The Vilna ORT Society apparently supported other Jewish agricultural cooperatives in subsequent years and supported Jewish artisans with loans and tools. According to its report of activities for the year 1938, it held a well-attended series of theoretical agricultural evening courses at that time, and as of early 1939 had plans to develop theoretical and practical agricultural courses for refugee youth on farms in the Wolokumpia (Valakampiai) district of Vilna.
The society cooperated avidly with other Jewish organizations and institutions such as the Jewish Community Council in Vilna, the TOZ (Towarzystwo Ochrony Zdrowia; Society for Health Care), CENTOS (Federation of Associations for the Care of Jewish Orphans in Poland), and EKOPO (Jewish Relief Committee). It organized cultural activities and collaborated with Jewish cultural and educational institutions. Besides its dues-paying members, it had a great many friends and sympathizers in Vilna.
At the beginning of the Second World War, in late September 1939, Vilna was occupied by the Soviet Union. Subsequently, as a result of a mutual assistance treaty between the Soviet Union and Lithuania, Vilna was transferred to Lithuania, in late October 1939. Around this time, the ORT Technicum added a program for handicrafts; it also offered courses for refugees.
Shortly following the Soviet occupation of Lithuania, in June 1940, the Lithuanian Ministry of the Interior moved to ban all non-communist cultural and religious organizations. The ORT Society in Lithuania immediately petitioned the ministry to be allowed to continue its activities; however, the ministry ultimately issued a resolution, dated 6 August, to close the society. The ORT Society in Vilna closed its school facilities as of 1 September 1940.
Bracha, Rachel, Adi Drori-Avraham, and Geoffrey Yantian, eds. Educating for Life: New Chapters in the History of ORT. London: World ORT, 2010.
Feigin, Chaim. "Der onfang fun der 'ORT' arbet in tsofn mayrevdikn gegnt (Minsker, Vilner, Grodner Guv.) nokhn krig." Manuscript, undated (circa 1925). RG 47, Folder 1.
Frenkel, L. "Souvenirs" (excerpt from Frenkel's diary). Archival document (transcribed and translated). Bracha, Drori-Avraham, and Yantian, pp. 69-73.
Ivanov, Alexander. "Activities of the World ORT Union in the 1920s – 1940s." The Russian Jewish Diaspora and European Culture, 1917-1937, edited by Jörg Schulte, Olga Tabachnikova, and Peter Wagstaff, pp. 387-416. Leiden: Brill, 2012.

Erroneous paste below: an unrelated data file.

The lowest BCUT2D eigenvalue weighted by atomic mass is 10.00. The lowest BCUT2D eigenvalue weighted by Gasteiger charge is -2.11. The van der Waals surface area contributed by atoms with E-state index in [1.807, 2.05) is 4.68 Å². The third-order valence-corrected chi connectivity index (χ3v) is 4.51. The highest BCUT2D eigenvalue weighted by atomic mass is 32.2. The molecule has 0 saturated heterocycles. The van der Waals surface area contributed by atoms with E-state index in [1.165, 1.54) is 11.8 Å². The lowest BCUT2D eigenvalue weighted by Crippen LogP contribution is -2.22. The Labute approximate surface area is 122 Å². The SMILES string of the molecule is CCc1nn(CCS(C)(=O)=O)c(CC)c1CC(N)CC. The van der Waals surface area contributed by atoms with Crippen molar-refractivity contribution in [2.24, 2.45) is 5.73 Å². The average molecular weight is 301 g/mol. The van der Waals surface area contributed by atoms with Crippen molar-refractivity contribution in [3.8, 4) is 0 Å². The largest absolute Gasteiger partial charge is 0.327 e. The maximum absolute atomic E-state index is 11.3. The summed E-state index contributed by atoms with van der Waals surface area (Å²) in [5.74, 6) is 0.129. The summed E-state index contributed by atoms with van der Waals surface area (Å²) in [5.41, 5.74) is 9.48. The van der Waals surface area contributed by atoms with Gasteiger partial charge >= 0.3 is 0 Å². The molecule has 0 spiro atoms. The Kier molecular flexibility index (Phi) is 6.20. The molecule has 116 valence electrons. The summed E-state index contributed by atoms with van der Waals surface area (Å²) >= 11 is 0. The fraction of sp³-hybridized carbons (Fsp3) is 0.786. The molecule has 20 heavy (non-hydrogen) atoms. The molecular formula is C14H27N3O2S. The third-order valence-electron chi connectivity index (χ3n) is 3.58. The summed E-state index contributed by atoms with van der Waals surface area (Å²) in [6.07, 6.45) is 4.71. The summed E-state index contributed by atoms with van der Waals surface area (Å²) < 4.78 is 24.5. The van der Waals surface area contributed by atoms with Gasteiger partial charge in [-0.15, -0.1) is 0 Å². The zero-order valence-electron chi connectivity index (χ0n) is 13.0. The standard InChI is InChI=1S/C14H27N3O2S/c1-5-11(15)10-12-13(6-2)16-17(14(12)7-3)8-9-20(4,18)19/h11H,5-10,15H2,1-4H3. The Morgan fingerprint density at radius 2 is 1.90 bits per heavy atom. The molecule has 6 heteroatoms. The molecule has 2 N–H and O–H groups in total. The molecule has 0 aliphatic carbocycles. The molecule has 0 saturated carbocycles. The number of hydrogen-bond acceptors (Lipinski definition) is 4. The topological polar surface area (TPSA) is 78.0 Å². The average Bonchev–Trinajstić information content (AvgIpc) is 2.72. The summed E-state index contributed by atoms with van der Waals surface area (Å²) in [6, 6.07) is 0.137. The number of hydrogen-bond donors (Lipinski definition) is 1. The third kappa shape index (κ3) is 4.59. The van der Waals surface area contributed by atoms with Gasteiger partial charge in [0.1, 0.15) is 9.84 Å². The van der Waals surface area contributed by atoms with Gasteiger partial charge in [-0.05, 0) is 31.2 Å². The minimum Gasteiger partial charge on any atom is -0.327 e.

Shapiro, Leon. The History of ORT: A Jewish Movement for Social Change. New York: Schocken Books, 1980.
2.7 Linear Feet (7 boxes, including one half-size box; and 2 oversize folders in map drawer)
The Society for Handicraft and Agricultural Work among the Jews of Russia, known by its Russian acronym, "ORT," was founded in St. Petersburg, in the Russian Empire, in 1880. Its aim was the promotion and development of skilled trades and agriculture among Jews, especially through support of vocational and agricultural training. At first operating only as a provisional committee, it received legal recognition in Russia in 1906, and subsequently established local divisions in various cities within Russia and, after the First World War, in Poland, Lithuania, and other countries. An ORT committee was formed in Vilna in February 1919; the ORT Society in Vilna helped found an international umbrella organization, the World ORT Union, in 1921, with headquarters in Berlin (until 1933) and, later, Paris. The collection comprises records of the ORT Society in Vilna that, despite their fragmentary nature, broadly reflect the society's activities from its beginnings until its dissolution by the authorities in Soviet-occupied Lithuania, in 1940. The collection contains administrative records, such as bylaws, minutes, reports, membership records, and financial records; outgoing and incoming correspondence, with correspondents including the ORT Central Committee in Poland, Warsaw (founded 1923); records pertaining to the administration of the society's vocational programs, including its Crafts School, which trained Jewish youth as artisans in the fields of carpentry and locksmithing, and various professional advancement courses for adults, in fields such as electrical installation and tailoring (cutting); records concerning activities related to agriculture in the period 1920 to 1923, apparently reflecting the work of an ORT regional committee based in Vilna (loan applications and questionnaires about Jewish families working on farms, in most cases pertaining to localities in the western part of present-day Belarus); and a few items documenting a credit cooperative society founded by the Vilna ORT Society. Also included is a small amount of ephemera, and two small groupings of ORT-related records with no apparent relationship to the society in Vilna: correspondence of the Arbeterheym (Workers' Home), Riga, Latvia, in 1923, including letters from the Jewish People's Relief Committee, New York, which became affiliated with the American ORT; and correspondence addressed to J. Capitanchik, London, in 1924, from the ORT Society in London, in part concerning his effort to organize an ORT committee in the city's East End.